Straight from the example page of “How to write a Teen film” it’s the Sex-Comedy-Zombie-Horror film of the season, Scouts Guide to the Zombie Apocalypse.
Life-long friends Ben, Carter, and Augie (Tye Sheridan Logan Miller and Joey Morgan), are scouts, the lowest on the high school food chain, but with an invite to the coolest party of the year their luck might finally be about to change; that is before the undead begin to rise.
The plot, script, characters, jokes, cinematography, editing, acting, everything really, is basic. It doesn’t make the film particularly bad in any way, but it isn’t going to be anyone’s favourite film of the year – bar a few hormone driven teenagers. You know the characters instantly as you’ve seen a million variations of them in the past, so when they get put into these scenarios the audience not only knows the outcome, but who is going to say what to who, as though hearing half-forgotten jokes from a previous film. If I were asked to produce a poster quote it would be “Superbad Fan-Fiction: The Movie”.
The comedy mostly revolves around two things, blood and genitals, sometimes at the same time. If the blood isn’t present then they’re generally talking about where they are going to put their genitals. Occasionally there are flashes of self-awareness, a zombie intentionally breaking the conventions, or a joke playing on your expectations, but then these moments are always lost by the gag just around the corner. As for the action pieces they do manage to get some practical laughs, although they may be after you squirm in your seat a little. It’s cringe humour essentially, part for the imagined pain of the character, second for the fact that someone decided to write that.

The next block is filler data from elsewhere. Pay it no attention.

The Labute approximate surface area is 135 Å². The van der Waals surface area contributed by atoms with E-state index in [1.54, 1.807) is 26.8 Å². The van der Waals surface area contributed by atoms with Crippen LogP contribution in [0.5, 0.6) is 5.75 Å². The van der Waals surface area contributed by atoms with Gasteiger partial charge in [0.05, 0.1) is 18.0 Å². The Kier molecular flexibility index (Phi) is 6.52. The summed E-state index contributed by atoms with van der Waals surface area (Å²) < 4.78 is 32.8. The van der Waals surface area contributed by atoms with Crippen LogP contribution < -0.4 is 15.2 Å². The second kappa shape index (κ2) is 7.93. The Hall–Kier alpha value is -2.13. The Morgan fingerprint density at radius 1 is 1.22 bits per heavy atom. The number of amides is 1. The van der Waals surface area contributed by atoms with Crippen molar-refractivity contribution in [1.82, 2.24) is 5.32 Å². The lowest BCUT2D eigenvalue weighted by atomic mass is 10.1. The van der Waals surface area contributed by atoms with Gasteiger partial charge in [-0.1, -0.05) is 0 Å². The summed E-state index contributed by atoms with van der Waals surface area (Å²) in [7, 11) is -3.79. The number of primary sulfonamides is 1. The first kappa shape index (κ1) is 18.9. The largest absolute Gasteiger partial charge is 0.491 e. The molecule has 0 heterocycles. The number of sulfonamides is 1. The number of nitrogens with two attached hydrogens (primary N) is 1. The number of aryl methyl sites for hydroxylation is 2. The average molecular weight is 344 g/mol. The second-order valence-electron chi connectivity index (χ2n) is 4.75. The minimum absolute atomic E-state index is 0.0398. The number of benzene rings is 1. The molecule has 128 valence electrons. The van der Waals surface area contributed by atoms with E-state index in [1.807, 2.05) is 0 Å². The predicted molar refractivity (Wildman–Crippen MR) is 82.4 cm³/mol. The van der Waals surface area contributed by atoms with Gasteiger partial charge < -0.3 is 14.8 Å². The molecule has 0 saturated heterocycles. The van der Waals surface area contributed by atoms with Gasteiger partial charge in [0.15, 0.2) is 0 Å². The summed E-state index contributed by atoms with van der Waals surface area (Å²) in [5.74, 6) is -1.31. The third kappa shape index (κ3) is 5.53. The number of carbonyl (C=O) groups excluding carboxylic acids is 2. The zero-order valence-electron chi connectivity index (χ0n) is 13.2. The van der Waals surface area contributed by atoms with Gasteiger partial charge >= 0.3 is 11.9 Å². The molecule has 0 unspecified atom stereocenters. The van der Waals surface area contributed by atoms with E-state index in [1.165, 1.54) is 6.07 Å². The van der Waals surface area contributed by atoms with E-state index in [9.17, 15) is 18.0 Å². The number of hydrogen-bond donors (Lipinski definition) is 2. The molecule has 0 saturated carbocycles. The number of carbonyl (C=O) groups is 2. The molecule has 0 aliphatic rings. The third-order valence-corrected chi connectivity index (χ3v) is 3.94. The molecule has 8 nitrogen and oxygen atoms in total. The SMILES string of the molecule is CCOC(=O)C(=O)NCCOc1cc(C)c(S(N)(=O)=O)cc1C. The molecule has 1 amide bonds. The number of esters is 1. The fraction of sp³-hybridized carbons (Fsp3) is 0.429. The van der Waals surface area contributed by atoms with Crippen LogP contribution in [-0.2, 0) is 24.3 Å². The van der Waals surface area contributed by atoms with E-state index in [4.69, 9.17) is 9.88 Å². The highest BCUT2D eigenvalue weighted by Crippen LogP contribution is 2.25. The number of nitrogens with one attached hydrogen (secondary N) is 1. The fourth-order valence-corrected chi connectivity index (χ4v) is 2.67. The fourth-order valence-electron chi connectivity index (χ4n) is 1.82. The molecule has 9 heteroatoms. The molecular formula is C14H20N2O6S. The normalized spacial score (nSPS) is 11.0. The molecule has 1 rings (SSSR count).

The moments that induce this mostly are the unnecessary focus on zombie boobs. Why? This film is not suggesting some deep physiological thesis about necrophilia, it genuinely thinks it’s sexy, and it’s uncomfortable. It’s not even like they used the zombie aspect as an excuse to insert these scenes and get teenage butts in seats, there is specific make up made to make them look dead. Someone was paid to make their breasts look deceased and then shake them in front of a slow-mo cam, just let that sink in a moment.
When the action scenes do eventually attempt to progress the plot they are confusing and badly choreographed. In the final showdown everything but the protagonists blasting off their weapons is indistinguishable; you can barely tell the difference between the undead and their victims. It’s a motion blur fest of bad editing, blinding lens flares, and CGI blood splats.
At the end of the film I was left with a slightly bad taste in my mouth. Some critics have lamented on the film’s bad taste (true), gross out humour (true), and sexism (very true), and the effect it will have on the teen demographic that the film is aimed towards. While I wouldn’t go so far as to say that this is bad enough to make the world a worse place, it certainly won’t make the arseholes of the world stop and think on their actions; for those kids it’s more like an accepting smile.
Scouts Guide to the Zombie Apocalypse (2015), directed by Christopher Landon, is released in the UK on 6th November by Paramount Pictures. Certificate 15.
We finally get around to reviewing the teen-sex-horror-romp of the season